Life-Saving Magpas Air Ambulance Under Threat
PUBLISHED: 10:56 04 November 2010
Huntingdonshire-based emergency medical charity Magpas has accused the East Anglian Air Ambulance (EAAA) from going behind its back by replacing the charity's dedicated team of doctors and paramedics with private contractors.
THE region’s life-saving air ambulance has been caught up in a row over privatisation.
Huntingdonshire-based emergency medical charity Magpas has accused the East Anglian Air Ambulance (EAAA) from going behind its back by replacing the charity’s dedicated team of doctors and paramedics with private contractors.
EAAA has hit back, saying Magpas effectively ruptured their partnership by refusing to take part in a reorganisation tender process, forcing them to hire the EMSC firm instead.
The two organisations had been working hand in hand, providing life-saving emergency care to injured people before transporting them to hospital or handing them over to land abulance crews.
The split has angered both sides, with Magpas fighting to remain a part of the emergency care for East Anglia.
The air ambulance is changing the way it operates, which includes a relocation from Wyton to Marshall Airport in Cambridge, as well as a change in medics.
However, Magpas chief operating officer Daryl Brown warned: “We will do everything in our power to protect the vital service our wonderful medics provide.
“What we cannot do is stand by and allow the East Anglian charity to displace our crucial Helimedix teams.”
It means Magpas’ air operation could be grounded and Magpas doctor Anne Booth believes the consequences would be severe: “We are going to lose patients and there will be people dying and losing their limbs.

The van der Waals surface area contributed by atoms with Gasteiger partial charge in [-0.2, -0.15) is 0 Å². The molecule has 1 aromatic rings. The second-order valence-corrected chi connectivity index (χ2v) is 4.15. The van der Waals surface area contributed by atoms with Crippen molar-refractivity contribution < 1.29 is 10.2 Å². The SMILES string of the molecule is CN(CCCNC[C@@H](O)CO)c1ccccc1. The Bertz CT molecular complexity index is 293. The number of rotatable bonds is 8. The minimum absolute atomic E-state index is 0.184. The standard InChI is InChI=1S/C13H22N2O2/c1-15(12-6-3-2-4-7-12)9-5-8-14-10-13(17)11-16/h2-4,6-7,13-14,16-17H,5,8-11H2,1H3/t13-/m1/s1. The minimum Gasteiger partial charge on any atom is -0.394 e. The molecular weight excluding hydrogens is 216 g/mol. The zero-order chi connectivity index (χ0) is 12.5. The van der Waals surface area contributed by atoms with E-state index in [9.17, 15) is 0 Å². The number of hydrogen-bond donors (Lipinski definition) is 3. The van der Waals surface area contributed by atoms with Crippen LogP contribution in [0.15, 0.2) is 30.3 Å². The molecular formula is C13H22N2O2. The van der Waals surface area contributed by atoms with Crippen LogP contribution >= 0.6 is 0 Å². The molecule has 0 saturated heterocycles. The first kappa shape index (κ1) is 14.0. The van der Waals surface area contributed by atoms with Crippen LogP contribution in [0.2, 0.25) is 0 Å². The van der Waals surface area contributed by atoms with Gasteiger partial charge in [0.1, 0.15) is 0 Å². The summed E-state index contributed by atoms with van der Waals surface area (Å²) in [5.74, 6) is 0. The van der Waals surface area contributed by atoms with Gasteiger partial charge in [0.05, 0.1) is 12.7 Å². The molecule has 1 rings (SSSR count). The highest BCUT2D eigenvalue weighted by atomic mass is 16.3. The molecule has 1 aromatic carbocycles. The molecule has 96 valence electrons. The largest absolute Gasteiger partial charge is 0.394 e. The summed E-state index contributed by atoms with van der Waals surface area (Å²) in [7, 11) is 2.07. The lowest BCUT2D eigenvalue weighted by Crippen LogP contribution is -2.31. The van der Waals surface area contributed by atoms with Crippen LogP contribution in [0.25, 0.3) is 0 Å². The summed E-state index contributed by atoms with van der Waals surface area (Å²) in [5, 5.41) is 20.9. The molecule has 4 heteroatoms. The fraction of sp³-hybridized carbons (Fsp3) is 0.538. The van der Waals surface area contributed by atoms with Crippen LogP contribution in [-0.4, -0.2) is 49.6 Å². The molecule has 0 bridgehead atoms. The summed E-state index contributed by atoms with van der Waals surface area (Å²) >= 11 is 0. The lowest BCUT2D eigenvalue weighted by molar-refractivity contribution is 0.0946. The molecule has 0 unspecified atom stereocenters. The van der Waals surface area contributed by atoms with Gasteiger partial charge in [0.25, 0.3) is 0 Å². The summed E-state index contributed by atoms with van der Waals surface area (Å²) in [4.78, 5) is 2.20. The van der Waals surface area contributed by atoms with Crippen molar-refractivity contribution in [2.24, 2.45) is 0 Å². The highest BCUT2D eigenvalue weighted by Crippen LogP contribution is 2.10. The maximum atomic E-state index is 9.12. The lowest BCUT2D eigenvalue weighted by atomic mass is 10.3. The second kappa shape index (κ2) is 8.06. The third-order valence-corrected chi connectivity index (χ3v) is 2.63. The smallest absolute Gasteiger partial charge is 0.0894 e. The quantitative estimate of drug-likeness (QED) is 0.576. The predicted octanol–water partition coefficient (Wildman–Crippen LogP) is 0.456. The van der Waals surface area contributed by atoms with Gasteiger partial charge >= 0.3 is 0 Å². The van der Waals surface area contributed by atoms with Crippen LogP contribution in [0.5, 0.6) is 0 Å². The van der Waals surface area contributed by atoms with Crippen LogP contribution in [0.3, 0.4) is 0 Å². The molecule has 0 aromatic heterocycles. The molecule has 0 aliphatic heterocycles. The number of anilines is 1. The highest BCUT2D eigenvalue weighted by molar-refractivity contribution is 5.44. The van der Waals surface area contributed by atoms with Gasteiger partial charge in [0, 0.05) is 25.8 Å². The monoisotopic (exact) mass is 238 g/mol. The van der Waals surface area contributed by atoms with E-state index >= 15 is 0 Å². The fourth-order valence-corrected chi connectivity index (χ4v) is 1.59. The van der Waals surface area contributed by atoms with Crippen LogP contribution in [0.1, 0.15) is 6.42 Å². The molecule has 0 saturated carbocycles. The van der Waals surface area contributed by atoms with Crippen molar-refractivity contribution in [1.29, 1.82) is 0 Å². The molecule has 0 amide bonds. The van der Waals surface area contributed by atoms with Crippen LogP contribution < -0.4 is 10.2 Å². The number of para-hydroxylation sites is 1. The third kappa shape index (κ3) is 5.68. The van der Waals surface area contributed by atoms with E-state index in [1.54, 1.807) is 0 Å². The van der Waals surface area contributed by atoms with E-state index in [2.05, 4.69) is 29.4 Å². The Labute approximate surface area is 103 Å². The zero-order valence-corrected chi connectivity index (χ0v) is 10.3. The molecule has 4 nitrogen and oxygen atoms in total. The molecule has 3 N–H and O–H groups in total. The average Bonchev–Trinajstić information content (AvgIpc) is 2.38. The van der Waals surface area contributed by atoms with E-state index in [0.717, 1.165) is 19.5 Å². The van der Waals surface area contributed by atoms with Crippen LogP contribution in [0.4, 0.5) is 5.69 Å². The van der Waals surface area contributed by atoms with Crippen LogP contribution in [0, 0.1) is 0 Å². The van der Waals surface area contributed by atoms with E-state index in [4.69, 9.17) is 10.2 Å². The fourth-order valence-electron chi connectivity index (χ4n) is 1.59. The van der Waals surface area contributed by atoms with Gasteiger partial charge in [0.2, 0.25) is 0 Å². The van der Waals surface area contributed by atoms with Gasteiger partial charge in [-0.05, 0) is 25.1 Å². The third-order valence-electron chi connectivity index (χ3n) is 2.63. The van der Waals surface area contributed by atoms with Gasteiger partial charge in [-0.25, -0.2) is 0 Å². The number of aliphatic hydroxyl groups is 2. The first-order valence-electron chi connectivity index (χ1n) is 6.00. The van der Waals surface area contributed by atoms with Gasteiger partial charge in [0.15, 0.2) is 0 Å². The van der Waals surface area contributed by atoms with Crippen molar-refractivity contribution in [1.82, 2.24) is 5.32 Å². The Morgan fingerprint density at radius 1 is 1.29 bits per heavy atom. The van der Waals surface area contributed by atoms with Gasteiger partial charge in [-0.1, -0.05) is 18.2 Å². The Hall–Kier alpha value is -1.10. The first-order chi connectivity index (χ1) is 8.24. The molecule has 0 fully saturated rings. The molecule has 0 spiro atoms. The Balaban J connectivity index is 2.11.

“There will be people who don’t recover to a normal life as a result.”
Magpas accused the EAAA on Tuesday (October 26) of lifting the lid on “covert plans” to end their long-standing arrangement.
“This we feel would be a huge retrograde step in service delivery and patient care because the private company isn’t required to provide the same level of cover and expertise,” the charity said.
But EAAA said there was a “considered tender process in which Magpas was invited to participate but declined”.
It said it needed to make sure doctors were on board all flights from its Anglia One and Anglia Two aircraft and added: “While we have the highest respect for Magpas doctors, this is something we have found to be unsustainable working with Magpas’ volunteer based organisation.”
Magpas said EAAA had “misled Magpas about their intentions”.
“Senior staff have briefed against Magpas and misrepresented what we do in order to justify their privatisation decision,” it alleged.
“Contrary to its claims, working with Magpas is not free,” an EAAA spokesman replied. “While the organisation’s doctors are volunteers, we do have to bear other costs to work with it.”
These include £132,000 to transport the Anglia Two aircraft between its base at Marshall Airport and RAF Wyton, as well as £100,000 a year to pay for pilots and flight vehicles when no Magpas crew is available.
In response, Magpas says: “Everyone should be aware these services are funded by donors and therefore they should have a say in the quality and delivery of their services across the region.”